First off, and pace the McCain campaign, it most certainly was not "gotcha journalism." Couric asked broad, reasonable questions, and when Palin dodged them (which was often), gently restated them once or twice before letting the matter drop.
That said, we are disappointed by the heavy editing. What we saw was basically a series of jagged clips -- some on a plane, some in a hallway, etc. -- which leaves open the question of whether what was omitted would have been flattering or unflattering to the candidate. Sort of like The Colbert Report, except that (a) we all know those are edited to be unflattering to both parties, and (b) it's fake news anyway. We realize that Gov. Palin is a busy woman right now, and may not have time to sit down, face to face, and talk at leisure, and we realize that Couric is thrilled to have scored such a rare interview. But we can't help thinking that both women, as well as viewers, would have been better served by longer portions, shown without editing so that we could better evaluate both the reporter's fairness and the candidate's answers.
Now as to those evasions, we noticed a pattern worth mentioning. When asked about various hot-button issues, Palin would consistently (a) work hard to avoid answering, and when pressed would (b) offer a strange demurral to distance herself from the answer she did give (e.g., "I'm not speaking for the McCain/Palin campaign here," which makes leaves us wondering who does), and finally (c) offer a half-way answer, which sounds reasonable but leaves open a less reasonable alternative.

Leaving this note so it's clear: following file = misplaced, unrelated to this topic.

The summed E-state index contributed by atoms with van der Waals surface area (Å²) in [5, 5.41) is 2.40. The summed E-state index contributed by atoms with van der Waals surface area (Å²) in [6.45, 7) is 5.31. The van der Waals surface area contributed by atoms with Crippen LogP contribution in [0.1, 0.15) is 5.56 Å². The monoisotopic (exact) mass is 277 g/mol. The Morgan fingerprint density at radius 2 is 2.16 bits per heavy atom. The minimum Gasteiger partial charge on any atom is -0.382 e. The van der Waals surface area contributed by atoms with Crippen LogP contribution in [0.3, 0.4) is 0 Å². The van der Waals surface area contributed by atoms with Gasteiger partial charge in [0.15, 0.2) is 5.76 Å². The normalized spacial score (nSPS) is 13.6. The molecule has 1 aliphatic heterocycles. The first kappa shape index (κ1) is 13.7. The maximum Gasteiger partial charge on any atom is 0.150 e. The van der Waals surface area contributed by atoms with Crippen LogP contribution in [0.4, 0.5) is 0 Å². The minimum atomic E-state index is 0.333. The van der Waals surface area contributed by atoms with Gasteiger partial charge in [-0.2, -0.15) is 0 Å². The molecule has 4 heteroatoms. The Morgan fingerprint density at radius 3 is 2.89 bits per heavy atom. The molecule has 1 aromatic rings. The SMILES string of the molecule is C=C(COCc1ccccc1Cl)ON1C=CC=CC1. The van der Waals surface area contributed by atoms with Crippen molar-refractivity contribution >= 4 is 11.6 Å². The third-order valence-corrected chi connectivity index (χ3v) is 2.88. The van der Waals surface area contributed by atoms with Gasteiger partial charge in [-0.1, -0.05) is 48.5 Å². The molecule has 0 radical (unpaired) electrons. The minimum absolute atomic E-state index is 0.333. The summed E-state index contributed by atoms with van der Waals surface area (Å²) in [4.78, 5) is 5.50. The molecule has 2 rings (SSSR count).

Watch, for example, the section in which she is asked about abortion. She (a) says, clearly, that she is pro-life, which is a philosophical position admitting several varied policy positions. But when pushed, she (b) starts talking not about laws or public policies, but about personal advice she might give a friend facing an unwanted pregnancy. Well, sure, Couric says in effect; but what about the law? At which point, Gov. Palin says, "If you're asking whether I think somebody should go to jail because she has had an abortion, the answer is no." Refreshing, yes? But Couric fails to ask the follow-up question, something like, "Actually, Governor, I was asking whether you believe that doctors and nurses who perform abortions should go to jail."
She does something similar with evolution: "It's an accepted scientific principle ... [and] science should be taught in science class." Sounds promising, but we can't help thinking she may have left something out here.
But all this said and done, we have to admit that in one place Gov. Palin does give a straight answer and it is stunning. Couric asks what newspapers and magazines she reads, and her first answer is "most of them," which -- given the number of newspapers and magazines -- is an impressive claim. But it gets better. Couric asks her to be specific, to name one of the newspapers or magazines. Palin doesn't, which those mean-spirited liberal thugs at HuffPo see as a hint that she doesn't in fact read anything. But they have missed the point of her actual response:
"Um, all of them."
That's right, people: Gov. Palin reads all the newspapers and magazines. This impresses the hell out of us at the Egg, who are hard pressed to the side panel on a cereal box these days. Now we wish we were governors. For example, we really, really like the Chicago Tribune, by the way, but our newsstand doesn't carry it; governors can probably get their papers flown in by plane. That's surely how she gets the New Orleans Times-Picayune, which has easily got the best name of any American paper (rivalled internationally only by Le Canard Enchaine, which we would also read if we had either the time or the paper). Magazines? Well, we're two years behind on both National Geographic and the Journal of Hydrologic Engineering, not to mention Vigiliae Christianae and the old Zeitschrift fur Theologie und Kirche.
So, yeah, we're impressed. Apparently glasses, even the stylish little ones, really do make you smarter.